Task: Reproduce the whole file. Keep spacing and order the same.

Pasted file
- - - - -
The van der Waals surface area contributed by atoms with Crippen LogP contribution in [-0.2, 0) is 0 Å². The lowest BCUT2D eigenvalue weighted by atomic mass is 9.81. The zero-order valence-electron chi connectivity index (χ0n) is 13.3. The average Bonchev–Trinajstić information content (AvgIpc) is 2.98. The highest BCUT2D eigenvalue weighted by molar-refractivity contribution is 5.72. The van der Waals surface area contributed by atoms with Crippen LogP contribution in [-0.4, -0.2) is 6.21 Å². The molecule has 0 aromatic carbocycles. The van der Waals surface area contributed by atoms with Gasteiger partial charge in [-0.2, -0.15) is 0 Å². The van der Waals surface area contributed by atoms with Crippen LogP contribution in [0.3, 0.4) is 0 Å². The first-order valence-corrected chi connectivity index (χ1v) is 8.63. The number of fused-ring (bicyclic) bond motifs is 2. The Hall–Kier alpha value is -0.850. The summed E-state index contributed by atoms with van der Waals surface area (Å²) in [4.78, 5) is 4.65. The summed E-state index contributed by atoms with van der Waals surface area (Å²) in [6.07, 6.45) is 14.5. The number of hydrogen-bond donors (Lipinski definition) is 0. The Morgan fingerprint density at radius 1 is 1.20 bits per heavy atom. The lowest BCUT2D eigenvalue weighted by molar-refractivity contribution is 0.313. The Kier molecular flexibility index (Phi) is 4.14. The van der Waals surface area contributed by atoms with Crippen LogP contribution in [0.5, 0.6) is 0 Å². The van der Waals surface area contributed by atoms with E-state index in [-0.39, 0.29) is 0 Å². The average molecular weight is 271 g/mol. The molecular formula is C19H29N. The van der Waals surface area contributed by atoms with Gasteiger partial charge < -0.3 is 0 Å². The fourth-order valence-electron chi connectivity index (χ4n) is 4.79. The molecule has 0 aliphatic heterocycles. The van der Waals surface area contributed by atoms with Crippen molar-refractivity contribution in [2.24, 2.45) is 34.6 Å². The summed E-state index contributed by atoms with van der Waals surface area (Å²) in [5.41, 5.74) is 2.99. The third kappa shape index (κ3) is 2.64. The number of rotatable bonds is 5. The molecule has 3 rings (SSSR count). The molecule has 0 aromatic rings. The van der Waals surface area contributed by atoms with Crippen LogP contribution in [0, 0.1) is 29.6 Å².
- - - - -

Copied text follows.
The van der Waals surface area contributed by atoms with Crippen LogP contribution in [-0.2, 0) is 0 Å². The lowest BCUT2D eigenvalue weighted by atomic mass is 9.81. The zero-order valence-electron chi connectivity index (χ0n) is 13.3. The average Bonchev–Trinajstić information content (AvgIpc) is 2.98. The highest BCUT2D eigenvalue weighted by molar-refractivity contribution is 5.72. The van der Waals surface area contributed by atoms with Crippen LogP contribution in [-0.4, -0.2) is 6.21 Å². The molecule has 0 aromatic carbocycles. The van der Waals surface area contributed by atoms with Gasteiger partial charge in [-0.2, -0.15) is 0 Å². The van der Waals surface area contributed by atoms with Crippen LogP contribution in [0.3, 0.4) is 0 Å². The first-order valence-corrected chi connectivity index (χ1v) is 8.63. The number of fused-ring (bicyclic) bond motifs is 2. The Hall–Kier alpha value is -0.850. The summed E-state index contributed by atoms with van der Waals surface area (Å²) in [4.78, 5) is 4.65. The summed E-state index contributed by atoms with van der Waals surface area (Å²) in [6.07, 6.45) is 14.5. The number of hydrogen-bond donors (Lipinski definition) is 0. The Morgan fingerprint density at radius 1 is 1.20 bits per heavy atom. The lowest BCUT2D eigenvalue weighted by molar-refractivity contribution is 0.313. The Kier molecular flexibility index (Phi) is 4.14. The van der Waals surface area contributed by atoms with Crippen LogP contribution in [0.5, 0.6) is 0 Å². The van der Waals surface area contributed by atoms with E-state index in [-0.39, 0.29) is 0 Å². The average molecular weight is 271 g/mol. The molecular formula is C19H29N. The van der Waals surface area contributed by atoms with Gasteiger partial charge < -0.3 is 0 Å². The fourth-order valence-electron chi connectivity index (χ4n) is 4.79. The molecule has 0 aliphatic heterocycles. The van der Waals surface area contributed by atoms with Crippen molar-refractivity contribution in [2.24, 2.45) is 34.6 Å². The summed E-state index contributed by atoms with van der Waals surface area (Å²) in [5.41, 5.74) is 2.99. The third kappa shape index (κ3) is 2.64. The number of rotatable bonds is 5. The molecule has 3 rings (SSSR count). The molecule has 0 aromatic rings. The van der Waals surface area contributed by atoms with Crippen LogP contribution in [0, 0.1) is 29.6 Å².